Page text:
SINGAPORE - THERE was talk of love gifts like a Sentosa condo, expensive weddings and sponsorships so pop singer Ho Yeow Sun could receive bonuses.
All these emerged in court on Tuesday as the trial of the City Harvest six accused of using sham bonds to finance Ms Ho's career continued.
The prosecution pulled up dramatic details in e-mails to show the relationship between City Harvest Church (CHC) and production company Xtron Productions.
Indonesian tycoon Wahju Hanafi (in photo above) wanted to give CHC founder Kong Hee something different. So he came up with the idea of offering real estate, namely an Oceanfront condo in Sentosa, around 2007.
Mr Wahju said: "I normally bless Pastor Kong every year with a love offering and I was thinking this year, that instead of me giving him a love offering, maybe I give him the opportunity to own this business (the Sentosa property)."
The former director of Xtron - the company that used to manage Ms Ho - owned a number of units in Sentosa and had made a lot of money previously.
For example, he sold a penthouse there for more than $5 million.
He thought Kong might like to make some money for the church.
"I mean, our pastors are also business-minded as well," Mr Wahju had said when explaining why the church had decided to charge him 7 per cent interest for a $674,700 loan.
So he told Kong to buy one unit at $1,800 per sq ft. Since Mr Wahju had previously sold his Sentosa penthouse for $2,300 per sq ft, that would work out to an upfront profit of $500 per sq ft, he reasoned.
With a bank loan, each man would pay about $17,000 monthly.
Then trouble happened when the economic downturn came in 2008 and they couldn't sell the unit. They are still stuck with it, Mr Wahju said.
A check online showed a 4,510 sq ft Oceanfront penthouse in Sentosa going for about $11.3 million.
When Mr Wahju later poured out his financial troubles to Kong, the CHC pastor said he would help.
And more than $1.5 million was given to the Indonesian. But it didn't come from the church. It was from Xtron.
But how could a representative of the church decide to lend money on the company's behalf, the prosecution questioned.
All this happened in late 2007 after Mr Wahju's company, PT The First National Glassware (Firna), ran into cash-flow problems.
He also needed to pay for his eldest daughter's wedding, which cost US$500,000 (S$639,000).
There were also bonuses he needed to pay to about 1,700 Firna workers because of Hari Raya. They traditionally got 2½ months worth of wages.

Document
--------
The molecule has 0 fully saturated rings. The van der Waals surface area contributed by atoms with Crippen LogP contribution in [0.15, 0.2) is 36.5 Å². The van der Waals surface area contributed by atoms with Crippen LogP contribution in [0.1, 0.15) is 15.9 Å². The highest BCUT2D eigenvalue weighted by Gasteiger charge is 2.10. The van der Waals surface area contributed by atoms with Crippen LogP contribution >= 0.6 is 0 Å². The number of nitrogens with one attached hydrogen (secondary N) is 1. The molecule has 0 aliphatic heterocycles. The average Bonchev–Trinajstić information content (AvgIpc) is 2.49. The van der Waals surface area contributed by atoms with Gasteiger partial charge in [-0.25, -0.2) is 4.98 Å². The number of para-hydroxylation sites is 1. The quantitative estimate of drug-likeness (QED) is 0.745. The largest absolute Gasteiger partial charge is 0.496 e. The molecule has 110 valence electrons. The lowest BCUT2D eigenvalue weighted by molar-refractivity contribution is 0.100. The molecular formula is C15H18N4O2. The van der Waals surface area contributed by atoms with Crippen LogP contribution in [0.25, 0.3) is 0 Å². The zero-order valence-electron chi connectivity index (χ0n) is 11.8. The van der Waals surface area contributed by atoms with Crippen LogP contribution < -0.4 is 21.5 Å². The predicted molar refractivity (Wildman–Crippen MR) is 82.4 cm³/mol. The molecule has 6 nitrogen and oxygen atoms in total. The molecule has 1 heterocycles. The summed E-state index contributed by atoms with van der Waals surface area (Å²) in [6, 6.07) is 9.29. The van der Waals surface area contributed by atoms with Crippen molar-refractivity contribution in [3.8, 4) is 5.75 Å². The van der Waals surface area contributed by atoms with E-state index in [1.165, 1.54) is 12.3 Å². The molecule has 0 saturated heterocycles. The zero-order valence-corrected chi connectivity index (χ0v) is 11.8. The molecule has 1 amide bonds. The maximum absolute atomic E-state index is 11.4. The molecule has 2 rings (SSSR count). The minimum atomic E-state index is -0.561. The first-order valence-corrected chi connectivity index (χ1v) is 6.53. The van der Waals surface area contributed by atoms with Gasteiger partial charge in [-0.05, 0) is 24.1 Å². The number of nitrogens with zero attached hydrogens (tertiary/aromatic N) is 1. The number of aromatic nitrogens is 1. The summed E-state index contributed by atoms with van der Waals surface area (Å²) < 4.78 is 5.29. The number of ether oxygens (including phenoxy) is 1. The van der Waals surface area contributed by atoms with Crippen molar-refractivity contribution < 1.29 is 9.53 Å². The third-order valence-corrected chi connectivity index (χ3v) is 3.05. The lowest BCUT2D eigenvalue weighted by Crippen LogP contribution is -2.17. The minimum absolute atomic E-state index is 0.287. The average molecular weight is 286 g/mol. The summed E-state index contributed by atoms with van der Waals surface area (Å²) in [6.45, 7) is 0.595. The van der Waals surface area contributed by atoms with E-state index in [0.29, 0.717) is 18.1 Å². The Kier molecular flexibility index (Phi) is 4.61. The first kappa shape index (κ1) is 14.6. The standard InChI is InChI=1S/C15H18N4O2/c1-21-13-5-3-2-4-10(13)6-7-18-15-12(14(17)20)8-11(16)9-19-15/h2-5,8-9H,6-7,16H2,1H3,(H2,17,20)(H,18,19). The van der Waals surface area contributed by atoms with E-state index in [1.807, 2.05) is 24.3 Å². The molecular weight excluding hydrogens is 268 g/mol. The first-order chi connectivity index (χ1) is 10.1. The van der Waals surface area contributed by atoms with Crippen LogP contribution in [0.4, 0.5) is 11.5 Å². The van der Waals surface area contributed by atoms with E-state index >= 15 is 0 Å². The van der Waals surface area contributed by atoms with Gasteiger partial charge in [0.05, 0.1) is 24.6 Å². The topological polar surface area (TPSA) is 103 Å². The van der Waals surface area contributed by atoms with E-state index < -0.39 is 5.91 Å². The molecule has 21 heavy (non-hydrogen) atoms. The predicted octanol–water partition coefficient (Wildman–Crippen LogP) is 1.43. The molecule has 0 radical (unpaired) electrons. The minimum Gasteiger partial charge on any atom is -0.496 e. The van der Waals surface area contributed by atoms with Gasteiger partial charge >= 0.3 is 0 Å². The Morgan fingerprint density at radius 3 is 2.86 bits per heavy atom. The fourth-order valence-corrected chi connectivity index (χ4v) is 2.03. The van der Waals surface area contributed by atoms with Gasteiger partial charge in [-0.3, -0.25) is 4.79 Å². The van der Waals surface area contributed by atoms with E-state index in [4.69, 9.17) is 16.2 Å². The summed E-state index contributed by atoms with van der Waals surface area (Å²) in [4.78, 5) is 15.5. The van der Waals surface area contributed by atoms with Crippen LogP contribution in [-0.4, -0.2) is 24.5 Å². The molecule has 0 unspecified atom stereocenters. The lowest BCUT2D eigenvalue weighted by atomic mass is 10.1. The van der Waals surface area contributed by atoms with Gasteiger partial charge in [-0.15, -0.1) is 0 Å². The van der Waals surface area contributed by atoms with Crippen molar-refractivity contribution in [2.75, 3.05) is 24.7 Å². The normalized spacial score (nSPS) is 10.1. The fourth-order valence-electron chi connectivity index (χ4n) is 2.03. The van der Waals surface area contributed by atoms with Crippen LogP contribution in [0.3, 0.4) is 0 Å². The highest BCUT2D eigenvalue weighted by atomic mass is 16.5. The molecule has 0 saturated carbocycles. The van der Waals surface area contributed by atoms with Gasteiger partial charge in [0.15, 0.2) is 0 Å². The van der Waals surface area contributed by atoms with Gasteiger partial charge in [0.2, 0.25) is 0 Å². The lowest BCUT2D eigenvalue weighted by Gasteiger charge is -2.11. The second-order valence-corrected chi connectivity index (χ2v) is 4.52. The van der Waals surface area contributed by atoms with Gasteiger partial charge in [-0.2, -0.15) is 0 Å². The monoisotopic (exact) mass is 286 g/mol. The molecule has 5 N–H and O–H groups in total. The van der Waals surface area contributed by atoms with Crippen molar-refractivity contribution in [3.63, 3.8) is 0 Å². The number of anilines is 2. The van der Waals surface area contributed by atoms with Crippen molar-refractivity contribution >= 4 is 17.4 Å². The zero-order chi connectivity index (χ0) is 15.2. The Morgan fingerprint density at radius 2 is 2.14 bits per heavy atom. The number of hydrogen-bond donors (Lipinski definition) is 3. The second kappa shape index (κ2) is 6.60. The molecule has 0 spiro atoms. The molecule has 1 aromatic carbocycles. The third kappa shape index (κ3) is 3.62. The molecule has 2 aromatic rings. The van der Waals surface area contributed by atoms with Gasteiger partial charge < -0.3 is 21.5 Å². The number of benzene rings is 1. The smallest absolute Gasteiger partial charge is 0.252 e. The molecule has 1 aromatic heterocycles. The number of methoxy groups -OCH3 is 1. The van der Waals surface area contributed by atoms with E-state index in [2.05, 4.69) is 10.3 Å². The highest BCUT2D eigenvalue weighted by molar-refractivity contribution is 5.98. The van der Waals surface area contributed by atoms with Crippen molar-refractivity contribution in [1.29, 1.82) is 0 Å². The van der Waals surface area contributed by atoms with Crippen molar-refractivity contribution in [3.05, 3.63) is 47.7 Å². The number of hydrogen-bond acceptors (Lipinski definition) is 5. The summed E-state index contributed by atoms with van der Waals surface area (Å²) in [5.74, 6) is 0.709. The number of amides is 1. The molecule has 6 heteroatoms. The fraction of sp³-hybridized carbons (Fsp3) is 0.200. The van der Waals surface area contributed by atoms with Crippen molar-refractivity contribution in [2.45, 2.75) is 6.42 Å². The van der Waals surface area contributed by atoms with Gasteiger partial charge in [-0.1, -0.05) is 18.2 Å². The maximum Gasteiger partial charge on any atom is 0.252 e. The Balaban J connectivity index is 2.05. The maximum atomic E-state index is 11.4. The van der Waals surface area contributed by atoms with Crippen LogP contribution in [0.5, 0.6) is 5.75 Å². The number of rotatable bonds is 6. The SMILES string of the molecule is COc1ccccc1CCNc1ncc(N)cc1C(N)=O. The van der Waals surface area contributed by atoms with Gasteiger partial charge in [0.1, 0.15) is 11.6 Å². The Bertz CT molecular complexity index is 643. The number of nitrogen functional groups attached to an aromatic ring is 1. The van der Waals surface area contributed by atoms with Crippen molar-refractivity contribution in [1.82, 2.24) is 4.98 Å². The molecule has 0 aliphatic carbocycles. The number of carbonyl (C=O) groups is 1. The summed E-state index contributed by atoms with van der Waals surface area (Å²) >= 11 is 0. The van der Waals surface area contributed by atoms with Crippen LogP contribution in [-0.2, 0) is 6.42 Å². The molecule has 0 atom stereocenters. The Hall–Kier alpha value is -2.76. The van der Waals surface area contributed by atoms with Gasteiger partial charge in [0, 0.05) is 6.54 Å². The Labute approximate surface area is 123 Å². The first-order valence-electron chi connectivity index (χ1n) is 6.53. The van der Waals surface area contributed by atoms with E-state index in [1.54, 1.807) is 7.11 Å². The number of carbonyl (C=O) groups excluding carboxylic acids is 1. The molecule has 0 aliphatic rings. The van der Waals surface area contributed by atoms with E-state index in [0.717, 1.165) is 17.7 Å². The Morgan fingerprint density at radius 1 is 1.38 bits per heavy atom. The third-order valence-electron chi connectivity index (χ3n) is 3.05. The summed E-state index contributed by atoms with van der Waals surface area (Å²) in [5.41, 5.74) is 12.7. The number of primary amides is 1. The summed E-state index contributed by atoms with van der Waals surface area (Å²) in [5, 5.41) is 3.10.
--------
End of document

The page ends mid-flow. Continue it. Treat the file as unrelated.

In all, Mr Wahju was short of about US$2.5 million.
And so he turned to Kong, a man he called his "mentor". Kong is also Ms Ho's husband.
In an e-mail reply pulled up by the prosecution, Kong said: "When I told Sun of your e-mail. The first thing she said was, 'We must HELP Wahju immediately!'"
The couple roped in church pastor Tan Ye Peng, one of the accused, to speak to Mr Wahju.
This led to an e-mail from former Xtron finance manager Serina Wee telling Mr Wahju that about $1.5 million was on its way to him.
While $990,000 was interest-free, the remaining $674,700 was at 7 per cent interest.
This was the same amount Mr Wahju had given to the church-building fund in 2003. It was later taken out and converted into an investment into Xtron.
At the time of Mr Wahju's "loan", Xtron was also going through funding issues and needed money for the Crossover Project.
In spite of the fact that he was a director of Xtron, Mr Wahju said he didn't know where the loan was coming from.
"I had no choice at that time. I need the money so I just have to use up the money first and, you know, sort it out in January or February," he said.
Earlier in the day, the court heard how CHC got people to donate money so Ms Ho could receive bonuses.
Former finance manager Serina Wee had e-mailed Kong's second-in-command Tan Ye Peng, in March 2007, saying they were still short of more than $110,000 - after Mr Wahju had sponsored close to half a million dollars to cover the bonuses and advances given to Ms Ho.
So she drew up a list of sponsors who had given money in 2006.
"We can explain to them that because of public scrutiny, we don't want Xtron to be seen giving money to her beyond her salary," Wee had written.
"The directors of Xtron wanted to bless her during her birthday, for example, and since we have individual sponsors, it will look better on Xtron's accounts if the sponsors indicate they are giving to her personally."
She suggested the sponsors write a letter to Xtron, stating their giving was meant for Ms Ho personally.
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